Now I am aware that last year, there was a lot of promises to collect data via this blog, and optimism that the next few days would provide this. However, it seems this was not to be. In the last few days, mother nature cut us off from the glacier, flooding the bridge and therefore our only access.
The following day, after waiting until 10am, the waters receded enough for us to cross, although as you can see from the photo the bridge was not exactly stable. We thought that our luck might have changed for this last day.
Arriving at the drill site, we realised that the bad weather must have included a strong katabatic wind. Our generator (35kg) had been rolled onto the side of it’s square frame; two box lids and an entire zarges box had rolled off down the glacier, as had the (mostly empty) antifreeze barrel. Most of the missing items were located again, and with some gentle encouragement, we managed to get an unhappy generator working again.
In addition to this, the drill broke completely, one of our boreholes had closed beyond use, and the radar was also not working. All we were left with was the borehole geophone and a sledge hammer, in a >30cm wide, 22m deep borehole. In theory, for the geophone to work, it needs to be able to clamp to the sides of a borehole (max clamping width = 15cm). The hope was that the geophone might also collect data if it pretended to be a hydrophone (http://www.glossary.oilfield.slb.com/en/Terms.aspx?LookIn=term%20name&filter=hydrophone). Unfortunately, despite our best efforts to collect data with everything we had left, we simply did not have enough time.
We did manage to collect GPS readings of all boreholes and the seismic line using a Trimble differential GPS. GPS uses satellites to calculate the position of the mobile unit – the more satellites that the GPS can “see”, the more accurate the positioning The accuracy of this particular GPS is further improved, as the mobile unit is calculated not only by satellites, by also relative to a base station. The base station is a second GPS unit set up at a precisely known location – in this case, the roof of a building in Tarfala Research Station.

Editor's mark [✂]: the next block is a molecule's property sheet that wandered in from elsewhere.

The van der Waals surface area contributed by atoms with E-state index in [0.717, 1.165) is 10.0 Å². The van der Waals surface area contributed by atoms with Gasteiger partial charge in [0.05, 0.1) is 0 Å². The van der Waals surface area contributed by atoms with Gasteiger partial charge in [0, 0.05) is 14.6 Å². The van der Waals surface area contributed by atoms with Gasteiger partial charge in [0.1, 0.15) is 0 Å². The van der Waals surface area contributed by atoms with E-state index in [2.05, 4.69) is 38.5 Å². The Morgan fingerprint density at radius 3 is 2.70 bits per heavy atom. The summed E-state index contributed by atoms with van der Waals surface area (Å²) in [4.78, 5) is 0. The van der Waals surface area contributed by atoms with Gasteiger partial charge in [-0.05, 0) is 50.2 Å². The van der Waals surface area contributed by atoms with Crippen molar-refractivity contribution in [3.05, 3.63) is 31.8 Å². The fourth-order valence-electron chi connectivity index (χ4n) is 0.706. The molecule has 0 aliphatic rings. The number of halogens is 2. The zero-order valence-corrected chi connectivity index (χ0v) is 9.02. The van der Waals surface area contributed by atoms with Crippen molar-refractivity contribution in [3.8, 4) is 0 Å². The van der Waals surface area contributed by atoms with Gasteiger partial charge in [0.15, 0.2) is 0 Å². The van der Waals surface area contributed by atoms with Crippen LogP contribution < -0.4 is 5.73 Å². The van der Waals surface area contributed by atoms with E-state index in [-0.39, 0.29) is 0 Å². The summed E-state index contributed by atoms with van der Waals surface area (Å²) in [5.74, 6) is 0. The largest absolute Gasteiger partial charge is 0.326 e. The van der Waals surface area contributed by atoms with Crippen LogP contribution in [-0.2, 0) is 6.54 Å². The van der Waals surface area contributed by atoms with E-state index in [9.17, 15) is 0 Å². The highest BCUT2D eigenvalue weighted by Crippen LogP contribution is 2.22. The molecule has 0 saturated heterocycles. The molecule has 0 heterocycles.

So, last summer did not exactly go to plan. However, I remain ever optimistic that this fieldwork will work. We have experience now, we know what can go wrong, and we know what needs fixing prior to arriving at Tarfala. Somewhat more importantly, INTERACT Transnational Access has yet again supplied me with the funding for the PIPS project (Physical Ice Properties of Storglaciären), so that I can travel to, and stay at Tarfala Research Station for the field season! THANK YOU!
So rather than just blogging from the field this time, I will also include you in the planning process. The updates so far are that the hot water drill will be travelling to Kiruna by snowmobile this spring for a full service. Unfortunately, Yoann will not be returning to Tarfala this summer; instead I will be travelling with a new field assistant, Clemens Schannwell. Clemens is an MSc student in the Glaciology Group at Swansea University; he is working with GPR data from Midtre Lovénbreen (Svalbard), analysing the glacier structure. In combination with spending a year studying in Fairbanks, Alaska, Clemens has experience in both geophysical surveying, and working in cold conditions.
We are looking forward to going back to Tarfala this summer and are hoping for better luck this season. In addition, we are doing everything we can to ensure the equipment is functioning correctly before we arrive at the station! Any useful suggestions to help make this field season as effective as possible are very welcome.
Bring it on Storglaciären, we’ll be back soon!